Smr Program Brief For 4-12-12 Industry Day V3.Pdf


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Date Originally Posted
April 20, 2012, 10:42 a.m.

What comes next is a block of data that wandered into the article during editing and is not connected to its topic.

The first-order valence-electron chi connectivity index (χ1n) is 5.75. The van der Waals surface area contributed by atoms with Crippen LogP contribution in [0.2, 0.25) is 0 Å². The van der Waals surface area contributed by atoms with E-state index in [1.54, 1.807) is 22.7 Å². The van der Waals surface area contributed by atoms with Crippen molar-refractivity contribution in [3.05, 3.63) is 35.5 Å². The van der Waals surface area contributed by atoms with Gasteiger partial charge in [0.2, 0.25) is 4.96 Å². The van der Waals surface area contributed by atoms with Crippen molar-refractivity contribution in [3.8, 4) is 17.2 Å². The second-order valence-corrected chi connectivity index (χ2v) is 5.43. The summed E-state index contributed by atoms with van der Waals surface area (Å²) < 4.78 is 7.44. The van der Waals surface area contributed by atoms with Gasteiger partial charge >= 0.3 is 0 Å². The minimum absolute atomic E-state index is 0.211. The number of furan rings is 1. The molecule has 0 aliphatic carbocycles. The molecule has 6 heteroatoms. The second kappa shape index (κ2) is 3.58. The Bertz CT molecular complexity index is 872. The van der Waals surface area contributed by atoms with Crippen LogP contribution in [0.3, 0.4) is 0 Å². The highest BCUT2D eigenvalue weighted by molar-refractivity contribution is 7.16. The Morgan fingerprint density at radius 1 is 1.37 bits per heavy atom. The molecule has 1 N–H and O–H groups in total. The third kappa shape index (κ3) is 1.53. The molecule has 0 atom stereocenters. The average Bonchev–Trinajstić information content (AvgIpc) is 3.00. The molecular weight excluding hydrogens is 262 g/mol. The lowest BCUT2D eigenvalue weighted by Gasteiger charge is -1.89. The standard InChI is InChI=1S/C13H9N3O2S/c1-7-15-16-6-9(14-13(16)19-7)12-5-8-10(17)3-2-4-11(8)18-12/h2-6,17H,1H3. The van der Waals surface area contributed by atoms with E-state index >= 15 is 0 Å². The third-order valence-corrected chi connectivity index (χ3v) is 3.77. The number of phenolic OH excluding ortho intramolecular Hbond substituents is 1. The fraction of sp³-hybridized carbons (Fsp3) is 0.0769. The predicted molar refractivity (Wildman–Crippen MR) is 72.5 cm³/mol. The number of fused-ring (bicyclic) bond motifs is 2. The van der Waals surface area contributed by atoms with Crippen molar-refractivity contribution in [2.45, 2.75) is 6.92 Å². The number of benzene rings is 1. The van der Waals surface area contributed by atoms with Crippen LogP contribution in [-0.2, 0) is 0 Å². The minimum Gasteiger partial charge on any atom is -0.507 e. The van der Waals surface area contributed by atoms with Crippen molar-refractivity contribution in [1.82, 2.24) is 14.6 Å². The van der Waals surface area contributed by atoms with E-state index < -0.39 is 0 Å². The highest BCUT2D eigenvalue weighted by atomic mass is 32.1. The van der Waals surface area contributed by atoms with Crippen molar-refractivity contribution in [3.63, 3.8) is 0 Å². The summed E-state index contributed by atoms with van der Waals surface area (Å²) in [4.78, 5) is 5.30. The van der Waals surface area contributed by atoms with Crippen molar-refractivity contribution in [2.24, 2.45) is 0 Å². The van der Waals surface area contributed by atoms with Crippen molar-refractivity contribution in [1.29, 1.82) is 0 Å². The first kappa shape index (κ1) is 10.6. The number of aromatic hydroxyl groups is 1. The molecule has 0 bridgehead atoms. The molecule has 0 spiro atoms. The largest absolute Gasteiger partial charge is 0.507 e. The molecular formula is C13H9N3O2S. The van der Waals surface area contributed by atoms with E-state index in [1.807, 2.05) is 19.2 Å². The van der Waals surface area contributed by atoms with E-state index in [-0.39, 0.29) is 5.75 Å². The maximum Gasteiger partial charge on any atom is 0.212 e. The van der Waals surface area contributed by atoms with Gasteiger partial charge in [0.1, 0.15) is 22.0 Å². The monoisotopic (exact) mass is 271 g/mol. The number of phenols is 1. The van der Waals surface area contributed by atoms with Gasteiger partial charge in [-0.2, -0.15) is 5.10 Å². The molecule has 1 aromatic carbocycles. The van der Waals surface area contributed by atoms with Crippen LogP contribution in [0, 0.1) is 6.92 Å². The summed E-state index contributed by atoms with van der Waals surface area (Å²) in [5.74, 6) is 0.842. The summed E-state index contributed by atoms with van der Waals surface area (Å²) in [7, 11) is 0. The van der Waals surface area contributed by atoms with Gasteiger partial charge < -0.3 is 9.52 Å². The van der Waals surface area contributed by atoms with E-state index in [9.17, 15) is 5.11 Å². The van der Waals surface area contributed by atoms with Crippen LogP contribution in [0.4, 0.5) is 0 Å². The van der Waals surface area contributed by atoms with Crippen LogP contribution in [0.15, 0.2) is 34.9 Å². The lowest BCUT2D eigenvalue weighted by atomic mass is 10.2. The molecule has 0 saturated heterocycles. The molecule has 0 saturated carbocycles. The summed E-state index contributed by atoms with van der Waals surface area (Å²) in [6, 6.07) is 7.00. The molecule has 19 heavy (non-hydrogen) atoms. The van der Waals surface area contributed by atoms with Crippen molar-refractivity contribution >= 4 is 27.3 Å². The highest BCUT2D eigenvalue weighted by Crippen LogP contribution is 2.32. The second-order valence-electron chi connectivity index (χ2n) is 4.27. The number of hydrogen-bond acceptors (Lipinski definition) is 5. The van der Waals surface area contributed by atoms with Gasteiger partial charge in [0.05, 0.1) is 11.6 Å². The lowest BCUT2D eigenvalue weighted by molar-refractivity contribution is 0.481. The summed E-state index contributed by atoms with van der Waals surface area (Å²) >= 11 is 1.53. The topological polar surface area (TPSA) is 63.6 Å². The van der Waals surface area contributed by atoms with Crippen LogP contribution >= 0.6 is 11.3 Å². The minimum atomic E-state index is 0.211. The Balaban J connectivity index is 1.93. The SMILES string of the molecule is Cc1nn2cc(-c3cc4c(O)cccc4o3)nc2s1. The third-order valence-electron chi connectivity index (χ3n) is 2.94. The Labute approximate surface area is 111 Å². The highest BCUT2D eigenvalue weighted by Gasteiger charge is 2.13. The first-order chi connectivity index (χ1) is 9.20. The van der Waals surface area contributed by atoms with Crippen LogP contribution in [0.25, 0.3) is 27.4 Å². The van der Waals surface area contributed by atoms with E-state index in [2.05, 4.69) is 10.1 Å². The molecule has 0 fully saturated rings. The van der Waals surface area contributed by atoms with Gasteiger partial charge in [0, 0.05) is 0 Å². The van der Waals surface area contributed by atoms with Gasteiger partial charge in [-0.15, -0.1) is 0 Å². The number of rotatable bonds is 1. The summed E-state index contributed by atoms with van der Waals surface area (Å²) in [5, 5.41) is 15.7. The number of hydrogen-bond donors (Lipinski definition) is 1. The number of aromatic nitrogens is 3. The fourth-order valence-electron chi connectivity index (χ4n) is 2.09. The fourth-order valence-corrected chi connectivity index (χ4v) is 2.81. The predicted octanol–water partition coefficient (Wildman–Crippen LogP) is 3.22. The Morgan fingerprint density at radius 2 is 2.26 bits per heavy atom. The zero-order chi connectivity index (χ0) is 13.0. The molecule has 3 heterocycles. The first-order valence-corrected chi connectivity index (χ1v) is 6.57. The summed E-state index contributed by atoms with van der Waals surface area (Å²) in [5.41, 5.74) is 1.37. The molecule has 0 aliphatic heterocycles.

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Welcome Small Modular Reactor Program Rebecca Smith-Kevern Director for Light Water Reactor Technologies Office of Nuclear Energy U.S. Department of Energy April 12, 2012 2 Introduction of Speakers Tom Miller •Deputy Director for Light Water Reactor Technologies Tim Beville •SMR Program Manager, Office of Light Water Reactor Technologies Eliot Dye •Contracting Office, DOE Idaho Operations 3 SMR Industry Day Purpose and Goals Purpose •Inform industry on the SMR Program, near and long-term vision –Budget, SMR Program Office, and path forward •Inform potential applicants/teams on the Funding Opportunity Announcement (FOA) –Procurement process and schedule •Provide industry an opportunity to engage DOE representatives in person –Questions and Answers Goals •Assist potential applicants to better judge whether or how they can best satisfy program objectives •Provide pertinent information to potential applicants so they can more effectively respond to the FOA requirements 4 Industry Day Agenda Time Session Lead 8:00 Registration Check-In Light Refreshments 9:00 Welcome, Introductions, and Workshop Purpose Rebecca Smith-Kevern Director for Light Water Reactor Technologies, Office of Nuclear Energy 9:10 Nuclear Energy Mission - SMR Program and R&D Overview Tom Miller Deputy Director for Light Water Reactor Technologies, Office of Nuclear Energy 9:30 SMR Cost-Shared Industry Partnership FOA – Background, Objectives, Review Criteria and Implementation Information Tim Beville Project Manager, SMR Program, Office of Nuclear Energy 10:00 Break Please submit your written questions 10:15 FOA Overview - Requirements, Selection Process, and Award Administration Information Eliot Dye Contracting Officer, DOE Idaho Operations Office 12:00 Lunch (on your own) Please submit your written questions 1:30 Question and Answer - Responses to Questions Submitted on-line & Industry Day Rebecca Smith-Kevern, Tom Miller, Tim Beville, Eliot Dye. Mike O’Hagan 2:45 Break Light Refreshments 3:00 Path Forward & Schedule Tim Beville 3:15 Closing Remarks; Adjourn Rebecca Smith-Kevern We ask that you please submit questions in writing on the cards provided Industry Day Small Modular Reactor Program Tom Miller Deputy Director, Office of Light Water Reactor Technologies Office of Nuclear Energy U.S. Department of Energy April 12, 2012 6 Why are SMR technologies of interest to DOE and the Government? SMR Benefits •Enhanced safety and security •Reduced capital cost makes nuclear power feasible for more utilities •Shorter construction schedules due to modular construction •Improved quality due to replication in factory-setting •Meets electric demand growth incrementally •Re-establish U.S. technical leadership via international sales •Job creation potential very high Potential Markets •Replacement/repowering aging fossil plants •Air cooling, reduced water usage & site acreage expands potential siting options •Non-electrical (process heat/desalination) customers 7 SMR Licensing Technical Support Program Promote accelerated commercialization of SMR technologies •U.S.-based SMR designs (nominally 300 MWe or less per unit) Support a Cost-Shared Industry Partnership Program •Five-year program, totaling $452M –Minimum 50% industry cost-share –Financial Assistance Awards issued as “Cooperative Agreements” –“First mover” incentive supporting two SMR designs –Open to all LWR and Advanced SMR designs meeting FOA criteria •First-of-a kind engineering, NRC certification and licensing support 8 Advanced SMR R&D Program Advanced SMR R&D program is funded at $28M in FY12 and the FY13 request is $18.5M Advanced SMRs are innovative technologies •Lead-bismuth, sodium, salt, and gas coolants •Improved safety and longer operating cycle •Broader applications – process heat, waste management DOE is seeking greater interaction with U.S. industry on program R&D development •Formed a Technical Review Panel to review advanced reactor concepts and help identify R&D needs •Process will support alignment of DOE’s R&D portfolio with needs of advanced SMR designs DOE is evaluating experimental facilities to support R&D on advanced concepts •Irradiation, passive cooling, flow loops for different coolants, etc. 9 Strategic Vision for SMR Deployment Our long term goal is to enable deployment of a fleet of SMRs, not just 1 or 2 units, to support national goals •Vibrant industry with multiple dedicated SMR factories in the U.S. for domestic needs and exports •Replace 50 GWe capacity (coal plant retirements) with SMR technology in the next decade Using Secretary of Energy Advisory Board to inform long term vision that would evolve through anticipated deployment phases Regulatory First Movers Early Adopters Full-Scale Factory Production Advanced SMRs deployment would follow the near-term SMR deployment path as they mature Σ= 120 GW(e) SMR Coal Plant Replacement 10 Evolution of Public-Private Partnership SMR Phased Deployment Phase 1 Licensing Phase 2 First Mover Phase 3 Early Adopters Phase 4 Full-Scale Factory Production Risk sharing Reward First Movers of Clean Energy Sustain Clean Energy Deployment Encourage Investment SMRs Deployed SMR Industry Day Program Brief Cost-Shared Industry Partnership for SMR Funding Opportunity Announcement Overview Tim Beville, Program Manager SMR Licensing Technical Support Program Office of Light Water Reactor Technologies April 12, 2012 12 SMR Program History and Evolution – A long road to funding Plans first developed for an SMR Program in FY10 as an effort to: •Support certification, licensing and deployment of near-term SMR designs •Support commercialization of advanced designs with longer-term licensing horizons through focused R&D In FY11, SMR Program was unable to get underway during full year continuing resolution (CR) •Program considered a “new start” •Funding allocation ($38 M) was provided to support existing NE programs In FY12, following the CR, NE received full President’s Budget request: •LWR SMR Licensing Technical Support - $67 M •Advanced SMR R&D – $28 M FY12 Conference report directed that the SMR program consider “all” reactor types that can be “deployed expeditiously” We have dropped “LWR” from program name as we move forward 13 SMR Licensing Technical Support Program Specifics Promote the commercial development and deployment of U.S.-based SMR designs at domestic locations as a safe, clean and affordable energy option 5 year/$452 M program – minimum 50% industry cost share •FY13 President’s Budget Request - $65 M •We will carry over most FY12 budget, meaning there will be about $132 M to cost in FY13 Support up to 2 SMR designs/projects, consistent with FY12 budget Events in Japan have prompted additional emphasis on SMR safety We have issued a Funding Opportunity Announcement (FOA) to competitively select awardees for cooperative agreements 14 SMR FOA Overview Solicit applications from teams composed of SMR vendors and utilities or consortia that are willing to be first movers in constructing and operating SMR designs at domestic sites Primary applicants must be U.S. companies per definition in 10CFR 600 Subpart F Does not dictate the structure of the management team, but expects to have a single project integration POC No restriction on SMR technologies, but must have a path forward to meet the deployment goals Applications that provide value back to the public are one of a number of factors that will be considered in the selection process Objective: Select safest, most economical SMR projects that can be deployed in the 2022 timeframe 15 SMR FOA Overview Intent was to avoid being too prescriptive, allowing the teams flexibility in defining their project Allows for either Part 50 or 52 licensing, but requires that the vendor achieve a design certification Allowable scope includes site permitting, design development, engineering and testing, certification and operating license applications and NRC review processes This program does NOT support construction efforts Focus on technical and engineering work supporting certification and licensing DOE wants to support efforts that assure complete and high quality applications are provided to the NRC for their review 16 DOE Program Expectations for Applications The applicant needs to make the determination on how to best use the limited pages allowed (85) Complete responses – if there are questions on how to respond to specific aspects, please ask for clarification Articulating the SMR safety case – this will be an important element of applications Long range plans – we want to know why this is a good investment for the future Address the Value Propositions – tell us what your proposal might bring to the table Be clear about management organization – we need to understand the interface 17 Frequently Asked Questions on the DRAFT SMR FOA Response to draft FOA improved awareness of industry and stakeholder issues and helped smooth the path forward We have issued the Frequently Asked Questions to help articulate DOE positions – a few of the most common are shown below: Why is DOE limiting the selection to 2 designs? •Limited funding, would spread funding too thin if we fund 3 or more projects and reduce potential to accelerate Why doesn’t DOE support a broader mix of SMR designs and downselect after designs are more mature? •Again, limited funding precluded us from spreading funding more broadly •A protracted downselect would further delay progress of first movers 18 Frequently Asked Questions on the DRAFT SMR FOA (cont.) The FOA and design goals appear to favor LWR designs. •There is no intent to favor LWRs, only those designs that can be deployed by 2022 Why doesn’t the FOA focus on other missions besides electricity production (e.g., process heat, desalinization, waste trans.)? •The goal of the program is to improve … Show All